Pratt & Whitney Canada - PT6A Turboprop Reverseflow Engine
Pilatus Aircraft are all behind this engine
Summary Description: The operation of the PT6 is very simple. Air enters the engine through the inlet screen, it is then compressed by a multistage compressor and fed to the combustion chamber, where it is mixed with fuel and ignited. The hot gas expands through two turbine stages. The first drives the compressor and the accessories, while the second (mechanically independent from the first) drives the propeller shaft by means of a reduction gearbox. Finally, the hot gas is discharged through the exhaust ducts.
The PT6A series engines for use in fixed wing aircraft are available in two configurations, a non-reversing propeller and a engine for reversing propeller applications.
All engines utilize two independent turbines, one driving a compressor in the gas generator section, the second driving reduction gearing for the propeller.
Inlet air enters the engine through and annular plenum chamber formed by the compressor inlet case. From there it is directed to the compressor. The compressor consists of there axial stages and one centrifugal stage assemble as an integral unit, which provides a compression ratio of 6.3:1.
A row of stator vanes, located between each stage of compression, diffuses the air, raises its static pressure and directs it to the next stage of compression. The compressed air is passed through diffuser pipes, turned ninety degrees in direction, then led through straightening vanes to the combustion chamber.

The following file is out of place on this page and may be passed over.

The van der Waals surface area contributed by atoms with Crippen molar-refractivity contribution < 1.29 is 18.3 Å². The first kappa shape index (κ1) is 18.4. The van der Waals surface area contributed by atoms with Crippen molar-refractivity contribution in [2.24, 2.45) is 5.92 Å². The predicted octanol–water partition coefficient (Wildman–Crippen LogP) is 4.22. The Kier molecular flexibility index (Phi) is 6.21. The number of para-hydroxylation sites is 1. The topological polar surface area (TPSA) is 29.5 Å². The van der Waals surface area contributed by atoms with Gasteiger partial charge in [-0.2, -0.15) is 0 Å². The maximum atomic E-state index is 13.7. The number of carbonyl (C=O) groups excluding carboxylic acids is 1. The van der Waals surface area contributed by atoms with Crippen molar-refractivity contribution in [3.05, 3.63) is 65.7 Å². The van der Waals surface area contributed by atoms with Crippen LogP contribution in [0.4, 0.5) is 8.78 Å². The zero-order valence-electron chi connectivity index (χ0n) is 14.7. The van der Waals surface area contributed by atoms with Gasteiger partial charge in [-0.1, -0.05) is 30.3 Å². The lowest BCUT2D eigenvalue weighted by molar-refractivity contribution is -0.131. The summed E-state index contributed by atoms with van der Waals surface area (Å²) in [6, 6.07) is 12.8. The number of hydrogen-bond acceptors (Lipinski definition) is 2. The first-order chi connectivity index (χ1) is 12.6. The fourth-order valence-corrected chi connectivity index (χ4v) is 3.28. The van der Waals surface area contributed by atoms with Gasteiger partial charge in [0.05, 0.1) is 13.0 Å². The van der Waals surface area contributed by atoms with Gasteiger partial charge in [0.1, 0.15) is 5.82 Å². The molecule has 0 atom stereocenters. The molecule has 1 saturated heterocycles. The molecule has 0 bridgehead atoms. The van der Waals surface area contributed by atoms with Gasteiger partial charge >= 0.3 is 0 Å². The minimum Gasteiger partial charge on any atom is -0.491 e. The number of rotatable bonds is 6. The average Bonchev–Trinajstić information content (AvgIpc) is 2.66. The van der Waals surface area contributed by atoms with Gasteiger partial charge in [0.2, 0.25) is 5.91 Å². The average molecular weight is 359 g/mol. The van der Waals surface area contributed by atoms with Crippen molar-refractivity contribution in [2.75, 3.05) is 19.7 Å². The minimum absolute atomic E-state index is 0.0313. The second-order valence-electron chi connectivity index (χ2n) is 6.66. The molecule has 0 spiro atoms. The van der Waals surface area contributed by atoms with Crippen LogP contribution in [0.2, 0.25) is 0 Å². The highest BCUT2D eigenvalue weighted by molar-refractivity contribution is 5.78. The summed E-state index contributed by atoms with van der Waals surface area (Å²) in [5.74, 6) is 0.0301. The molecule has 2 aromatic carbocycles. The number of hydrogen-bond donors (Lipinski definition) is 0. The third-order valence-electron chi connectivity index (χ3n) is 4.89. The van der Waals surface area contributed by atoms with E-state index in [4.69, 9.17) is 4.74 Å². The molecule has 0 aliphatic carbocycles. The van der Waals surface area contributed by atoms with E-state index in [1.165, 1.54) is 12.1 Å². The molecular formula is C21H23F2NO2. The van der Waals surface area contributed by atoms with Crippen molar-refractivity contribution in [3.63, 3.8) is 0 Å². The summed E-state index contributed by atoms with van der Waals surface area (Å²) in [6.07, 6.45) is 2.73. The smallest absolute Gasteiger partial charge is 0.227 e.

The combustion chamber liner located in the gas generator cases consists of an annular reverse flow weldment with varying size perforations which provide an entry for the compressed air. The flow of air changes direction to enter the combustion chamber liner where it reverses direction and mixes with fuel. The location of the combustion chamber liner eliminates the need for a long shaft between the compressor and the turbine, thus reducing the overall length and weight of the engine.
Fuel is injected into the combustion chamber liner by 14 simplex nozzles supplied by a common manifold. The fuel/air mixture is ignited by two spark igniters which protude into the combustion chamber liner. The resultant gases expand from the combustion chamber liner, reverse direction and pass through the turbine guide vanes to the compressor turbine. The turbine guide vanes ensure that the expanding gases impinge on the turbine blades at the correct angle, with minimum loss of energy. The still expanding gasses pass forward through a second set of stationary guide vanes to drive the power turbine.
The compressor and power turbines are located in the approximate center of the engine with their shafts extending in opposite directions. This provides for simplified installation and inspection procedures. The exhaust gas from the power turbine is directed through an exhaust plenum to atmosphere via dual exhaust ports provided in the duct.